Odawas The Blue Depths

[Jagjaguwar; 2009]

Styles:  electronica
Others: M83, but also Neil Young and Band of Horses

If M83’s much-heralded (but not by TMT!) Saturdays = Youth was supposed to be a wide-eyed and youthful soundtrack to late-night adventures and adolescent indiscretions, then Odawas’ The Blue Depths is a sobering post-grad resignation, a slower-moving, more thoughtful, sad-eyed piece.

Even as it dropped the tempo, M83’s John Hughes-reverent LP painted broad Technicolor smears of synth-pop. Its melodrama manifested in thick, wet drum production and its excitement in bold colors and wide, panoramic arrangements. With The Blue Depths, Odawas — now a duo — create a much more insular sound, less last-call, more happy hour. Opener “The Case Of The Great Irish Elk” smears synth and strings across a similarly wide vista, but dips into a minor key. It’s foundational riff almost dirge-like behind Michael Tapscott’s bleary crooning — which sounds a good bit like a despondent Neil Young. “What I want I do not have,” he moans, harmonizing with a spectral version of himself.

The 1980s synthesizers stay constant, but their effect is greatly altered. Additional instruments — harmonica, strings — dirty the gauze with what feels like a dose of reality, like M83’s sparkling prom night 10 years later, when the dreams are dashed by mortgages and mouths both needing deposits.

The pairing of albums is an interesting one, to be sure. Tied together by synthesized timbers, The Blue Depths and Saturdays = Youth work as two ears in the same life. But they don’t need each other to be compelling.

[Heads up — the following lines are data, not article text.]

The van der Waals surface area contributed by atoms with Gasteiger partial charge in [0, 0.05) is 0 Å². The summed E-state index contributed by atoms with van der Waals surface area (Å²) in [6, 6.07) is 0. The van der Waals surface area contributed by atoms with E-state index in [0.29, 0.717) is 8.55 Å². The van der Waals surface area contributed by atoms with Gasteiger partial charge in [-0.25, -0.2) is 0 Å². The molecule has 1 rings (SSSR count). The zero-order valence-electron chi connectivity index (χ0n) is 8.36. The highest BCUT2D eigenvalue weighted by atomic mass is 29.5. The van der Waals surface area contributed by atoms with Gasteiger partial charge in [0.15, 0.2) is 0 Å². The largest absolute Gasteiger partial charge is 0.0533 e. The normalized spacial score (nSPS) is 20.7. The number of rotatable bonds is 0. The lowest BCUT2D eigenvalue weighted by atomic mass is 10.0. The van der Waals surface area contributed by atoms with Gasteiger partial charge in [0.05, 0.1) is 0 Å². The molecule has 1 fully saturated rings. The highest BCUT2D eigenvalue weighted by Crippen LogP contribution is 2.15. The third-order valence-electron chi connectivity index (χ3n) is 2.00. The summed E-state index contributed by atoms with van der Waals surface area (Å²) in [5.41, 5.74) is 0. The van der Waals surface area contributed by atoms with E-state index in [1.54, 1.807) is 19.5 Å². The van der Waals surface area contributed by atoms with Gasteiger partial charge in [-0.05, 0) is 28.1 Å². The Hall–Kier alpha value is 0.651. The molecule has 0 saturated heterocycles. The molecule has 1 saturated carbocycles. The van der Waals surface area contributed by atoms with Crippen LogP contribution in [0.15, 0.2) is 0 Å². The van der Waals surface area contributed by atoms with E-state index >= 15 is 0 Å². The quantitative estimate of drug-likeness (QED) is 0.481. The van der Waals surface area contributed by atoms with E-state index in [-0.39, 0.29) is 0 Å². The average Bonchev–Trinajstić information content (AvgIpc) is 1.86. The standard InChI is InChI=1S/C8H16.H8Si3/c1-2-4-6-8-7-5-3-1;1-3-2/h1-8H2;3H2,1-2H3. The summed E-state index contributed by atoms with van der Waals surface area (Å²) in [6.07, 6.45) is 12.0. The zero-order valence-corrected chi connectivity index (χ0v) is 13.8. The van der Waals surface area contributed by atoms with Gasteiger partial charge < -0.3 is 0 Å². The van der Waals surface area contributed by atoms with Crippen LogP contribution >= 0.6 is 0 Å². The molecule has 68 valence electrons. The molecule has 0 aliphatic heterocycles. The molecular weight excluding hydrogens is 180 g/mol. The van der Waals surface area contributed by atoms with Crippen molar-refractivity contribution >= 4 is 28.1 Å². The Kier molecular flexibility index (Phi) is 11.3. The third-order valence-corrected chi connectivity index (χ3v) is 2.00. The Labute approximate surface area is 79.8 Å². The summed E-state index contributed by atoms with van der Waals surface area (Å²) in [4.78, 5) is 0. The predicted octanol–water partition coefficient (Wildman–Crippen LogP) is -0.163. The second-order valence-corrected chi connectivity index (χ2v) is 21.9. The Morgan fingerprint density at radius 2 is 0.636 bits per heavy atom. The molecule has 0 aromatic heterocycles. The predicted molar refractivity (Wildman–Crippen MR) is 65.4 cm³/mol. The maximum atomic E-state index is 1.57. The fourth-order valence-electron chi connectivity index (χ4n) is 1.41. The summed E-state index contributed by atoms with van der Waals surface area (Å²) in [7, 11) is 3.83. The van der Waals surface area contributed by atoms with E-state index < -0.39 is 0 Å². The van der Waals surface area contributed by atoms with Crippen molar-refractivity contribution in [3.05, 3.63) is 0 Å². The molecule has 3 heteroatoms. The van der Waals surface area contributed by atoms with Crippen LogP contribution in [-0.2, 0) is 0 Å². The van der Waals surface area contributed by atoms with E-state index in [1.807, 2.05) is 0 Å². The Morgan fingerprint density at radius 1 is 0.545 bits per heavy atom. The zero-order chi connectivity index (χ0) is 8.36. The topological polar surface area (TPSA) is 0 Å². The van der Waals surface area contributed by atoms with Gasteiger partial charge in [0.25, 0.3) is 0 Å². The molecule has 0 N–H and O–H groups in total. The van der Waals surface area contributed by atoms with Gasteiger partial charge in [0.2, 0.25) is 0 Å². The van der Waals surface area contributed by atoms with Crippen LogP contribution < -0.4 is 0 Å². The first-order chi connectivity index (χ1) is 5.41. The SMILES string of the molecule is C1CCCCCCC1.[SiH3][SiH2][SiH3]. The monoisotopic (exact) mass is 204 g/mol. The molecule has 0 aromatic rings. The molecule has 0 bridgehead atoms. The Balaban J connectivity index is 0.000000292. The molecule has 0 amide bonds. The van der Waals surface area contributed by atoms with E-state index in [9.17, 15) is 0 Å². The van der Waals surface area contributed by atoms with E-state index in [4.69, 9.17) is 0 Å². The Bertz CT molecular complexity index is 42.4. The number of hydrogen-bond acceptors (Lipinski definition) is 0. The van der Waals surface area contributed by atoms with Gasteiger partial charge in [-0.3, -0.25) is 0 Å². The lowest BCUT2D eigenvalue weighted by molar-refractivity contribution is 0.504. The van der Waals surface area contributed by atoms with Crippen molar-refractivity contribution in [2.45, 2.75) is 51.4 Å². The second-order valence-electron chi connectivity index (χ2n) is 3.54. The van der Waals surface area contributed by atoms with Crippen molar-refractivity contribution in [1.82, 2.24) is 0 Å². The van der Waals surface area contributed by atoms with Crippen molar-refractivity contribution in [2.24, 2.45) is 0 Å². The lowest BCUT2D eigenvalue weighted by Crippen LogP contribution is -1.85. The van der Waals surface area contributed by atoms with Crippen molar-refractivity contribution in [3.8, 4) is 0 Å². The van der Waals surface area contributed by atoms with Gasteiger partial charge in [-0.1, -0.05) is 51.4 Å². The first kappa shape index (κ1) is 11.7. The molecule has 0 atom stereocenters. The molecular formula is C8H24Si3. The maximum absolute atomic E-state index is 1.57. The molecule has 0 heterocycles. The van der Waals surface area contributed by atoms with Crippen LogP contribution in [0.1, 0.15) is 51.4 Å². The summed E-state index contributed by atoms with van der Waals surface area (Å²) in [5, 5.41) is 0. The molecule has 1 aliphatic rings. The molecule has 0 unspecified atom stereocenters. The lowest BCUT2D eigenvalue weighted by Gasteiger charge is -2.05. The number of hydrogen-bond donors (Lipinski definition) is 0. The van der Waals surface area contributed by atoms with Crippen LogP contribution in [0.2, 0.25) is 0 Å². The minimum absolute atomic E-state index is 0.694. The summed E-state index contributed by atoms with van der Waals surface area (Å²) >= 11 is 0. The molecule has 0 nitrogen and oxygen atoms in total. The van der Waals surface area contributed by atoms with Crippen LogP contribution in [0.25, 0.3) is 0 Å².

Odawas’ “Swan Song For The Humpback Angler” finds Tapscott meeting Ben Bridwell’s reverbed falsetto alongside a synthesized atmosphere, melding folk melancholy with electronic haze. It’s not unlike the view of the world behind tear-filled eyes.

Even so, this isn’t a totally hopeless record. “Our Gentle Life Together” seems to find tenderness in a lasting contentment, championing a mature committed relationship over the up-and-down excitement of a bevy of new ones. “Baby, I believe in it, too/ And even if you don’t understand/ I’ll still understand,” Tapscott assures us. Here it’s calming, not depressing, as if to note that there is joy to be found in stability.

And with Odawas now settled into Chicago (after moving from Bloomington, IN) and down to its two founding members (Tapscott and arranger Isaac Edwards), stability does indeed seem a newfound virtue for the band. This is an album less about immediacy and more about subtlety. It’s not rocking in any traditional sense, but it reveals itself gradually, building in complexity with each turn. Which, I guess, is a pretty grown-up thing to do.

1. The Case Of The Great Irish Elk
2. Swan Song For The Humpback Angler
3. Our Gentle Life Together
4. The Sound Of Lies
5. Secrets Of The Fall
6. Moonlight/Twilight
7. Harmless Lover’s Discourse
8. Boy In The Yard

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